The ANC paper mill is an integrated facility utilizing a thermo-mechanical pulping (TMP) process supplemented by a de-inking plant to produce newsprint. Approximately 95% of the pulp is produced using wood chip residuals from sawmills, with the remaining 5% provided by recycled paper through the de-inking plant. The recycled fibre component represents up to 50 tonnes of waste paper. The TMP plant and paper mill commenced operation with a capacity of 220,000 metric tonnes of paper per year. Today it has increased to 269,000.
ANC’s mission statement focuses on five distinct objectives: cost effectiveness, customer focus, team work, safety and corporate citizenship. Within its relatively short 14 years of operation, the company has succeeded on all of these levels and prides itself on its cost efficiency and its company-wide approach to its employees.
Ronald N. Stern who, despite being president and CEO, is known on a first-name basis on the floor, said that much of the success of the operation can be attributed to “the team approach that we take”.
At ANC employees accept responsibility not only for their own jobs, but also for the overall success of the company, and they do this readily. Gisele Renaud, technical supervisor, has worked at the mill since 1989 and applauds the manner in which, “people are asked to get involved in making decisions.”
“Input is not just encouraged but expected and, in this way, the decision-making process is pushed down the line to involve all the employees, added John Palmateer, instrument technician. “People here trust each other and help each other,” said Keith Best, production co-ordinator. “This is what creates that special attitude that we call the ANC way.”
The cornerstone of the workforce philosophy in the ANC way entails scrapping narrow job classifications and encouraging employees to develop multiple skills and handle a wide range of tasks. “Titles do not matter here, and that represents a breath of fresh air to me,” said technical director Gary Smith, who also does as much PR and marketing as his regular job. At ANC, employees are not only encouraged to ask questions, but to share information and to always be ready to explore the possibility of doing things in a better way.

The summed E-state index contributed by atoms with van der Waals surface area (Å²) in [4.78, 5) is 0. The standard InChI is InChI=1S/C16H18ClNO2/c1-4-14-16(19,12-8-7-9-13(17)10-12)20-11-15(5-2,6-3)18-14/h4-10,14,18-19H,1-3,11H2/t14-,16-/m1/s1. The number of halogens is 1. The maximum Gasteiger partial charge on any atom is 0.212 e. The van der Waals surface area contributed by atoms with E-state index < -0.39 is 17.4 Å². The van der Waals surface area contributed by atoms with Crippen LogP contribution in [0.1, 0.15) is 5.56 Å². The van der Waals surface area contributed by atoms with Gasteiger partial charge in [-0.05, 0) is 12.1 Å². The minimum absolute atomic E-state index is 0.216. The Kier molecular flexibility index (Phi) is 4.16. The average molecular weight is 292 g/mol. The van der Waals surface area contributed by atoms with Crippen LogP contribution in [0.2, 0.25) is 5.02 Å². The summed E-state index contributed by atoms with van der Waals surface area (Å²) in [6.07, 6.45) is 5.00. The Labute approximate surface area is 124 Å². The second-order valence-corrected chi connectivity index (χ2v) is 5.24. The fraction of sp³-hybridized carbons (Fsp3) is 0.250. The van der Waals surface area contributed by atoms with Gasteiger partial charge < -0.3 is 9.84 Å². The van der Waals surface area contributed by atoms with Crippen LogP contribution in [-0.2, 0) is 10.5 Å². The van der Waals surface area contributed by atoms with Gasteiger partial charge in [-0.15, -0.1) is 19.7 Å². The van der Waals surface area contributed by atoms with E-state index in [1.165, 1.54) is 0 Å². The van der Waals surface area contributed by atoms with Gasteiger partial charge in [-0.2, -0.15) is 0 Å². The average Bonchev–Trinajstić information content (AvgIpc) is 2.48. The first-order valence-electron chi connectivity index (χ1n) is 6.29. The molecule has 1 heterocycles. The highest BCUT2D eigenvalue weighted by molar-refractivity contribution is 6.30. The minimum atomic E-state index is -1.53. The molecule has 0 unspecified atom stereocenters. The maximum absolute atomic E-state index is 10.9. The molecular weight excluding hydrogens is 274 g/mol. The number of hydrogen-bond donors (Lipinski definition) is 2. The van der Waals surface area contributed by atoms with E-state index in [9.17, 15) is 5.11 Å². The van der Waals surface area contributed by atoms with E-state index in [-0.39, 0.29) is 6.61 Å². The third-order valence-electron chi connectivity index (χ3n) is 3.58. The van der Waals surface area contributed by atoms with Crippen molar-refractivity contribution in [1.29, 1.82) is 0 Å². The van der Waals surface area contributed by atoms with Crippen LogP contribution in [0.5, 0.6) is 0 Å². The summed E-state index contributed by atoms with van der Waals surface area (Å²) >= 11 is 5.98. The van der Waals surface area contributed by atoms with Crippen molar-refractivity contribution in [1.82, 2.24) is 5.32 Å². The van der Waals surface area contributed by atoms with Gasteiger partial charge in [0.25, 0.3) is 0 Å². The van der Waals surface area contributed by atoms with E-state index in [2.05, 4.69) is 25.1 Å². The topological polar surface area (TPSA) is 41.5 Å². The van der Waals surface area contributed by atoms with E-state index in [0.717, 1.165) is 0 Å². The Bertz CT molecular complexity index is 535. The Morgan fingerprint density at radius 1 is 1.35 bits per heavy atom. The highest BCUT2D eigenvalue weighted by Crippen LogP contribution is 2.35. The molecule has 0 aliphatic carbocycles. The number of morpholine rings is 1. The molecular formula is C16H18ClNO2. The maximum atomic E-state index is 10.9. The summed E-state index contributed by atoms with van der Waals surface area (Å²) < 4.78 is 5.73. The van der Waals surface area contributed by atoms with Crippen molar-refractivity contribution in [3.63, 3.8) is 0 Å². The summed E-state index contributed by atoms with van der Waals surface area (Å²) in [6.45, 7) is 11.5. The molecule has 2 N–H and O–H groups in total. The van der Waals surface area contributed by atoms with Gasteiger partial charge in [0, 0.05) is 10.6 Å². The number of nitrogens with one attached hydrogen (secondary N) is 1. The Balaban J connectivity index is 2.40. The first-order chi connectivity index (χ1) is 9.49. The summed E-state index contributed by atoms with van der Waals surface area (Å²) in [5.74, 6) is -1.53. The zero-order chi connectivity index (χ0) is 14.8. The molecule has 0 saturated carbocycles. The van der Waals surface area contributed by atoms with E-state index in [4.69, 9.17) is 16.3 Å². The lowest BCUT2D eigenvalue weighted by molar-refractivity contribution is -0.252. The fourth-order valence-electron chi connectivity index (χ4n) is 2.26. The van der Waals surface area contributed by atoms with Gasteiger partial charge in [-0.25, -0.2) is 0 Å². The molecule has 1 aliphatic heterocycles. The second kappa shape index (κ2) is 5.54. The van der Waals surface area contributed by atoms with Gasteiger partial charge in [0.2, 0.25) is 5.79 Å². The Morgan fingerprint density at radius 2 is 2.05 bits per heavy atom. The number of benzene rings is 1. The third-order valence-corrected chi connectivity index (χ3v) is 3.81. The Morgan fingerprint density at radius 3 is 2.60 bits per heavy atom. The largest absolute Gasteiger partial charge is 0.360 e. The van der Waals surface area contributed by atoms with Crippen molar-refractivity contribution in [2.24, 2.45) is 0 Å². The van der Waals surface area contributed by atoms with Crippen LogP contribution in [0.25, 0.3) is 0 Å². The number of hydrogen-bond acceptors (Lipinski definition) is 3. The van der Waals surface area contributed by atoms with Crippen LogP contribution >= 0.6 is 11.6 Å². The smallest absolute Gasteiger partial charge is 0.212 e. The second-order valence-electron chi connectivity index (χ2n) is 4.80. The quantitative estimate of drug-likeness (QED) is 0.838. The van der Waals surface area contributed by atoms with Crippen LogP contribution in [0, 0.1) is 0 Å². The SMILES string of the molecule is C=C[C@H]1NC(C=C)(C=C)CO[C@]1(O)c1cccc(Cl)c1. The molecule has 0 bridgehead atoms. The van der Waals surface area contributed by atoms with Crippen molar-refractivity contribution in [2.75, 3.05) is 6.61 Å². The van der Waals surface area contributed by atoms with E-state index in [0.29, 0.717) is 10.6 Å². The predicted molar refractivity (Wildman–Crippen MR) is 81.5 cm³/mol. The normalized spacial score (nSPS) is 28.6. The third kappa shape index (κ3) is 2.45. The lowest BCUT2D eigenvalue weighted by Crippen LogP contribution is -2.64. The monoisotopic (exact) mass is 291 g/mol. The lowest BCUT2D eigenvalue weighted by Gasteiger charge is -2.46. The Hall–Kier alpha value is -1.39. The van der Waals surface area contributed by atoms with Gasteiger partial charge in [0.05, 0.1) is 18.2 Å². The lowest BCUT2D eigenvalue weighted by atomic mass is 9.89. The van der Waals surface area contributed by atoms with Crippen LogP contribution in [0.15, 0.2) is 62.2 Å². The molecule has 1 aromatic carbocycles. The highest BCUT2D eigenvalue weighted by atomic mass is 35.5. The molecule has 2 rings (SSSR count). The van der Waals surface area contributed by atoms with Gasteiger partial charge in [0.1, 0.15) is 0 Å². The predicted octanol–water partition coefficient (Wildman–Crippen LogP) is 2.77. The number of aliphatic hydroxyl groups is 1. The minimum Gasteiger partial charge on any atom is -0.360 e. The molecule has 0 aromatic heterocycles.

Stern looks at ANC as a concrete example of what can happen when talented people are brought together in an open co-operative work environment. ANC prides itself in its implementation of flexible work practices, which it traces back to the recruiting stage when the mill first opened in 1990.
“The core values were created by input from the employees. We don’t care just for production output, but equally for quality, the environment and for safety issues,” said John Palmateer.
Employee satisfaction is a key variable that Iain Thomson deals with daily as the mill manager. He said, “We focus on the people and not just on the equipment.” By doing this, he can turn to any employee in the mill and ask them to make their own decisions, “as if they were the owners” and Thomson does this regularly. In the eight years that he has been at ANC, which he refers to as the highlight of his career, Thomson has promotes a style of management where, “the employees are really in charge, and they just make me look good.”
Whether you refer to it as a transparent, participatory, or open management style, it is hard to ignore that there is something very special in the air at ANC – pride for the past and enthusiasm for future challenges.